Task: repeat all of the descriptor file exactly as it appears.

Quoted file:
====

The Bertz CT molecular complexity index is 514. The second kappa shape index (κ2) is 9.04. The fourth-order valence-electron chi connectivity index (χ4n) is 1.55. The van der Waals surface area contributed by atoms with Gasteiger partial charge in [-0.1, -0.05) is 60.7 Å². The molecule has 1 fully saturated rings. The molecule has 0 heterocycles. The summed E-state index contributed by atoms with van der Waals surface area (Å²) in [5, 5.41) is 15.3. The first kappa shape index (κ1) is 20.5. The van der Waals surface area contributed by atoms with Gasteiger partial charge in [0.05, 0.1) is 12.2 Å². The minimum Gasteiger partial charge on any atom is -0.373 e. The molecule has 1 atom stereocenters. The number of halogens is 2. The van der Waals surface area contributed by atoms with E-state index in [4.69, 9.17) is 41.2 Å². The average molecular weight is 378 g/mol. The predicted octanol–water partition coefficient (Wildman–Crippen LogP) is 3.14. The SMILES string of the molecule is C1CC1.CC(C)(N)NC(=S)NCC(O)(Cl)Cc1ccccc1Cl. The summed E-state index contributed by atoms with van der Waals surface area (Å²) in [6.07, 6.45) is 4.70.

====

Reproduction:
The Bertz CT molecular complexity index is 514. The second kappa shape index (κ2) is 9.04. The fourth-order valence-electron chi connectivity index (χ4n) is 1.55. The van der Waals surface area contributed by atoms with Gasteiger partial charge in [-0.1, -0.05) is 60.7 Å². The molecule has 1 fully saturated rings. The molecule has 0 heterocycles. The summed E-state index contributed by atoms with van der Waals surface area (Å²) in [5, 5.41) is 15.3. The first kappa shape index (κ1) is 20.5. The van der Waals surface area contributed by atoms with Gasteiger partial charge in [0.05, 0.1) is 12.2 Å². The minimum Gasteiger partial charge on any atom is -0.373 e. The molecule has 1 atom stereocenters. The number of halogens is 2. The van der Waals surface area contributed by atoms with E-state index in [4.69, 9.17) is 41.2 Å². The average molecular weight is 378 g/mol. The predicted octanol–water partition coefficient (Wildman–Crippen LogP) is 3.14. The SMILES string of the molecule is C1CC1.CC(C)(N)NC(=S)NCC(O)(Cl)Cc1ccccc1Cl. The summed E-state index contributed by atoms with van der Waals surface area (Å²) in [6.07, 6.45) is 4.70.